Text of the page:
Zayde and I met on a Freedom Ride to Alabama as part of the Civil Rights
movement? Nearly everyone on our bus was Jewish. Singing on the bus late into
the night, when we ran out of songs like Let My People Go, we segued into
Passover songs. When Zayde and I say we fell in love over Had Gadya, we don’t
mean at a Seder. Uncle Mickey is named after martyred Mickey
(Google him, Schermer, Chaney, Goodman, Mississippi, 1964.)
His father was a sheitel-maker.
“We’re all the same inside,” preaches
that mischievous Sarah Silverman. But, my dear granddaughter, as you took the
trouble to remind us in your phone call, Zayde and I were born in Poland. We met
on the Freedom Ride, but our parents met in a DP camp. Our concern about the
fragility of the Jewish world may be – with all due respect to your beautiful
idealism – less rose-colored than yours. What’s good for the Jews and what’s
good for Israel will always be central for us. Speaking of which, we are
delighted that all those Jewish summer camps we insisted you attend had sticking
power. We liked the easy way you, Michele, use the expressions “lashon hara” and
“neshama.” But darling, when you call someone a liar, that is lashon hara. And
take it from some old politicos, neshamas don’t choose politics. The only sweet,
soft soul out there in a political campaign is you, sweet girl.
you’ll think I’m crotchety because I objected to the attempts to scare us. The
implication that you might skip your annual winter visit to sunny Florida to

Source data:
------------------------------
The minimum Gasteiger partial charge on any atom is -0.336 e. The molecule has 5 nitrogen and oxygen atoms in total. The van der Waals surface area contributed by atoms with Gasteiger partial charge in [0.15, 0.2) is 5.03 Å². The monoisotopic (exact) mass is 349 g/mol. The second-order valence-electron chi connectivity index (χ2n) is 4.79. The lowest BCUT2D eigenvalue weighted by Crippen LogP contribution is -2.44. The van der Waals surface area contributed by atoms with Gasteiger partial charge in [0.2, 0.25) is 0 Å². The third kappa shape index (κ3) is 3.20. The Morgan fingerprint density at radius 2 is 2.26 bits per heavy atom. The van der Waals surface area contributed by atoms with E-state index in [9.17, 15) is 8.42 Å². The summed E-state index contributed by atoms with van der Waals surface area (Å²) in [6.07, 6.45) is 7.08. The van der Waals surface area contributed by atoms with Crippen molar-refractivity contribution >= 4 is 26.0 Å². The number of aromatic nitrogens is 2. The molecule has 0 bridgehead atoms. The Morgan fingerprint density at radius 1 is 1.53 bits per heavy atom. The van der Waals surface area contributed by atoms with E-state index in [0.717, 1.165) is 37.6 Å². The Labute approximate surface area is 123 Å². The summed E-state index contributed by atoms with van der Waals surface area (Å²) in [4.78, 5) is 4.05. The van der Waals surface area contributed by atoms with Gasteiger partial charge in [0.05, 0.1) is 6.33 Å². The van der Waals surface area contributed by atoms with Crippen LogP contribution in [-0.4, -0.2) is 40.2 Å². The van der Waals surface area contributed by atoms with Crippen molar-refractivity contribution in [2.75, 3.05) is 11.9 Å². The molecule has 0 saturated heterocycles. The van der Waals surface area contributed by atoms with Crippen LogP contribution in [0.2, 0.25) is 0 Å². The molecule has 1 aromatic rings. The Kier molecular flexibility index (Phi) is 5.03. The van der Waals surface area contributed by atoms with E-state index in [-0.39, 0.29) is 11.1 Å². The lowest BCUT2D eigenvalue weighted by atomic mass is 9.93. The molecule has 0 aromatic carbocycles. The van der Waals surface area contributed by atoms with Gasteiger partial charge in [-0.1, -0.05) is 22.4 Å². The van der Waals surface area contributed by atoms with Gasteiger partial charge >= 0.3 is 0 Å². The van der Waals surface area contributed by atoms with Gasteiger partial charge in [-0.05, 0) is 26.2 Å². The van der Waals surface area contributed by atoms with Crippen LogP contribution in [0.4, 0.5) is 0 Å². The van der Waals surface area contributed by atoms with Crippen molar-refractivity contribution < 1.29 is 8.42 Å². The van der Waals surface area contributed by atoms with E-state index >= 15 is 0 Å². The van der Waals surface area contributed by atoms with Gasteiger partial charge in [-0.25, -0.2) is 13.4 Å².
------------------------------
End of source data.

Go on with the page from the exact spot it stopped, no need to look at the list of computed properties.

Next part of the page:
punish us for us making up our minds about who to vote for was hurtful back in
2008. Your recent concern that the Republicans would take away Medicare was
touching but misplaced. Let me assure you that the crowd we hang out with is
knowledgeable about Medicare. Threats have always made us ornery. When you do
come down next time, we’ll show you the scrapbook from the scraps we’ve gotten
into – not only on the Freedom Ride, but protesting the Vietnam War,
demonstrating for Soviet Jewry and wearing gas masks on a solidarity mission
during the Gulf War.
Don’t think our hearing aids were turned off when we
didn’t react to your announcement that Shira is more than a roommate to you.
Sometimes it’s better not to answer right away. We’d be lying if we said that
your news made us joyful, but we were relieved to hear that with a name like
Shira, she might have an Israeli connection. If you are planning to experience
the joy of children in anything but the usual way, you might consider moving to
Israel, where such procedures are largely covered by health insurance. The
Israelis are No. 1 in IVF, not just IDF. Did you know that Sarah Silverman’s
brother-in-law has started solar fields, green energy on a kibbutz in the Negev?
Since the election is over we’d be proud if you and Shira used your own energy
and courage to stand up for Israel on your campus.
We might even schlep
north to help you.
Love, Bubbe P.S. Zayde doesn’t eat bagels and lox
He’s turned vegan.